Sports Professional

Job Description:

Sports professionals are paid to train and compete in their chosen sport.

Job Category:
Culture, Media & Sport

What you will do:

Sports you could take part in professionally include:

  • individual sports – athletics, boxing, tennis, snooker, cycling, golf, horse racing and other equestrian sports
  • team sports – football, cricket, basketball, rugby, hockey and ice hockey


  • compete in matches and competitions
  • keep up and improve your skills with regular practice
  • maintain your general fitness and stamina by training
  • make sure your diet and lifestyle help you to achieve peak performance
  • take advice from coaches, nutritionists, exercise professionals, sports psychologists and doctors

If you became well-known as a sports personality you might also:

  • give media interviews
  • promote products by appearing in adverts


You’ll need:

  • to be able to carry out basic tasks on a computer or hand-held device

As well as:

  • persistence and determination
  • ambition and a desire to succeed
  • physical fitness and endurance
  • patience and the ability to remain calm in stressful situations
  • physical skills like movement, coordination, dexterity and grace
  • leadership skills
  • the ability to accept criticism and work well under pressure
  • to be thorough and pay attention to detail
Illustration of employee looking at workspace

Entry Requirements:

To become a sports professional, such as a professional athlete, coach, or sports manager, you’ll need a strong foundation in sports and related skills. While specific requirements may vary depending on your chosen sports career, here is a list of subjects and considerations that can help you pursue a career in sports:

  1. Physical Education (PE): PE is fundamental for anyone aspiring to be a sports professional. It provides a solid understanding of sports, physical fitness, and practical skills.
  2. Mathematics: Basic mathematical skills are important for tasks like statistics, data analysis, and financial management, which are relevant in many sports professions.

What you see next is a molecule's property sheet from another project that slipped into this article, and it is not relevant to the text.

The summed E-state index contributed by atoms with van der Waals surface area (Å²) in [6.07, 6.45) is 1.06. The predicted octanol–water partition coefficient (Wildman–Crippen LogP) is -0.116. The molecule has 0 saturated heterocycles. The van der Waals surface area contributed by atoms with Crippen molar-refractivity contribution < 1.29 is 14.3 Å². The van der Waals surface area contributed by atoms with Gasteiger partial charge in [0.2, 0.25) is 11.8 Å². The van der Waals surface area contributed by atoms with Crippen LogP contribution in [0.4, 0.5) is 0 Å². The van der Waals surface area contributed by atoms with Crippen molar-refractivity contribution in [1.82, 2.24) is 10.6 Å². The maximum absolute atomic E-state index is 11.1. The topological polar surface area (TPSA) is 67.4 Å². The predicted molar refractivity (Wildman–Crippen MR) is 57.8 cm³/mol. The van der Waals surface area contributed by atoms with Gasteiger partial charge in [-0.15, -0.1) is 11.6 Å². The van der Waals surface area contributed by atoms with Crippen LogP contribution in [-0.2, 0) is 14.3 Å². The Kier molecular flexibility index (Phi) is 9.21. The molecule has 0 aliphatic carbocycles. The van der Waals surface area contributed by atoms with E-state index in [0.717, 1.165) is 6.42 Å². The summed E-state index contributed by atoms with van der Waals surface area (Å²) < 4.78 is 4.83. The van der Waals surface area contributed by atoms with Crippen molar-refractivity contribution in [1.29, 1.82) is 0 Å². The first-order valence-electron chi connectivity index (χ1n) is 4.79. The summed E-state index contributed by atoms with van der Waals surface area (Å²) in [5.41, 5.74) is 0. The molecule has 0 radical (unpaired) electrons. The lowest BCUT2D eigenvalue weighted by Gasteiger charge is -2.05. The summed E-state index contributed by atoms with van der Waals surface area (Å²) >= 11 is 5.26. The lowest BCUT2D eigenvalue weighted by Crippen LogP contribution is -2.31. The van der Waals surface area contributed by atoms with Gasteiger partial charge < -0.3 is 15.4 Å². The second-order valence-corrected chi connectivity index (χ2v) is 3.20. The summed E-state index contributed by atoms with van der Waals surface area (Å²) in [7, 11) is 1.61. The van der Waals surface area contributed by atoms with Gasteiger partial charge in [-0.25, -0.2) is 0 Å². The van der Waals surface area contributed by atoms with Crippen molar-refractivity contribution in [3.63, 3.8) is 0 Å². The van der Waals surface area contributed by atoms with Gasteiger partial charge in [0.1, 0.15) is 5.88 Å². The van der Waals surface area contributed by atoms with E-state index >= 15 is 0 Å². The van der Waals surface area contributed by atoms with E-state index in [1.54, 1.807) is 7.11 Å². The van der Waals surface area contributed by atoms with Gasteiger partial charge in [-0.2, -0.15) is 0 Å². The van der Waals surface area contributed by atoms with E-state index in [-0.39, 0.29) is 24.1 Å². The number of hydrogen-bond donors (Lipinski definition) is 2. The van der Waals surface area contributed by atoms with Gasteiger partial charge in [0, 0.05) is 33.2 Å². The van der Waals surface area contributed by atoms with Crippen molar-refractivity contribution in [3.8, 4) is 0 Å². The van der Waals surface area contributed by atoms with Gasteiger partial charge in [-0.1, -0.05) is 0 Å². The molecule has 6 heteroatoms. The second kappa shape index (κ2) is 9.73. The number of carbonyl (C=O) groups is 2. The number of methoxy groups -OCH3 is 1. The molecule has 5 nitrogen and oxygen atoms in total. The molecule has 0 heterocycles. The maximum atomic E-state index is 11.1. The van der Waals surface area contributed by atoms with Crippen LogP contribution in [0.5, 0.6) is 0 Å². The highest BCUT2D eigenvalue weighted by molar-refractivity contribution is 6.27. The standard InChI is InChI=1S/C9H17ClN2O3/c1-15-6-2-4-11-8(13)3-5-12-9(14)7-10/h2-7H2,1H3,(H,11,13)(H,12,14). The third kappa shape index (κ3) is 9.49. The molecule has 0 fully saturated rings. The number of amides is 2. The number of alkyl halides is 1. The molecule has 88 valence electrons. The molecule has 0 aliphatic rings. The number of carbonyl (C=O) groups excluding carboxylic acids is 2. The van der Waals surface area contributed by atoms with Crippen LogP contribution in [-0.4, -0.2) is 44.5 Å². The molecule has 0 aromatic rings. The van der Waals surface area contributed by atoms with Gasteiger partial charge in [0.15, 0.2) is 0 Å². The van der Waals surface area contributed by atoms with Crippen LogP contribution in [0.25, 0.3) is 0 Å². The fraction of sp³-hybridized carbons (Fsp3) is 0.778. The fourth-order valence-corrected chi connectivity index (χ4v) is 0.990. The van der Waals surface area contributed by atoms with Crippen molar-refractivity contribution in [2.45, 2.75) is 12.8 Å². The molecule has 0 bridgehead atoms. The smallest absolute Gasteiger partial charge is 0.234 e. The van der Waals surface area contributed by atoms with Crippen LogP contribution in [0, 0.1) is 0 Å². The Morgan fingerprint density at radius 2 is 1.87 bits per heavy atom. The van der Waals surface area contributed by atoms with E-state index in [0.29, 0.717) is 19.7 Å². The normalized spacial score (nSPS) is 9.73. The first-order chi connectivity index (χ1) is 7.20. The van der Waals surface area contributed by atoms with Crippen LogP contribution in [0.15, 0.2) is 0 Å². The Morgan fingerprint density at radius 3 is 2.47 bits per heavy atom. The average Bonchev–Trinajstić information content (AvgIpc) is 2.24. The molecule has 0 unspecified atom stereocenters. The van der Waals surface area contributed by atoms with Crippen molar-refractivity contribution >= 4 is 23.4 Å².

3. Biology: Understanding human biology is essential for athletes, coaches, and sports scientists.
  4. English: Good communication skills are crucial for athletes, coaches, and sports managers. It’s important for expressing ideas, creating reports, and communicating with others.
  5. Psychology: Psychology can provide valuable insights into the mental aspects of sports, including motivation, performance anxiety, and team dynamics.
  6. Business Studies or Economics: If you’re interested in sports management or sports business, these subjects can be beneficial for understanding the financial and organisational aspects of sports.
  7. Geography: Geography can be relevant for sports professionals involved in planning, managing sports facilities, or dealing with sports events and tournaments.
  8. Science Subjects: If you’re interested in sports science, consider taking additional science subjects such as Chemistry or Physics, which can be helpful for understanding the biomechanics and physiology of sports.

Post School

You’ll usually start at an early age, by joining a club or amateur organisation and getting instruction and training.

Most sports professionals are ‘spotted’ early on by a talent scout.

For some sports you’ll need to meet very specific entry requirements, like:

  • horse racing requires jockeys to be a certain height and weight
  • boxing has divisions according to weight

If you have the potential to succeed, you could get help from:

  • sponsorship schemes run by some universities to provide support to carry on training whilst studying
  • In the UK, The Talented Athlete Scholarship Scheme (TASS) – national governing bodies (NGBs) select young people in higher or further education to receive awards of sporting services
  • the advanced apprenticeship in sporting excellence – aimed at 16 to 19 year olds who show promise of achieving the highest levels in their sport

You can get details of local clubs and advice on the best way to progress in your particular sport.

Working Hours and Environment:

Your hours and working conditions will vary depending on your sport, but you’ll train almost every day. This could be early in the morning or late in the evening, and for some sports could be outdoors in all weather conditions.

Competitions and matches usually take place in the evening or at weekends. You’ll spend a lot of time travelling in the country or overseas, and could spend long periods away from home.

Career Path & Progression:

In the more physical and contact sports, your career would usually be short. Many professionals finish their sporting career by the age of 35.

After your career ends, you could stay involved in sport by moving into areas like coaching, refereeing, team management, sports journalism or sports centre work.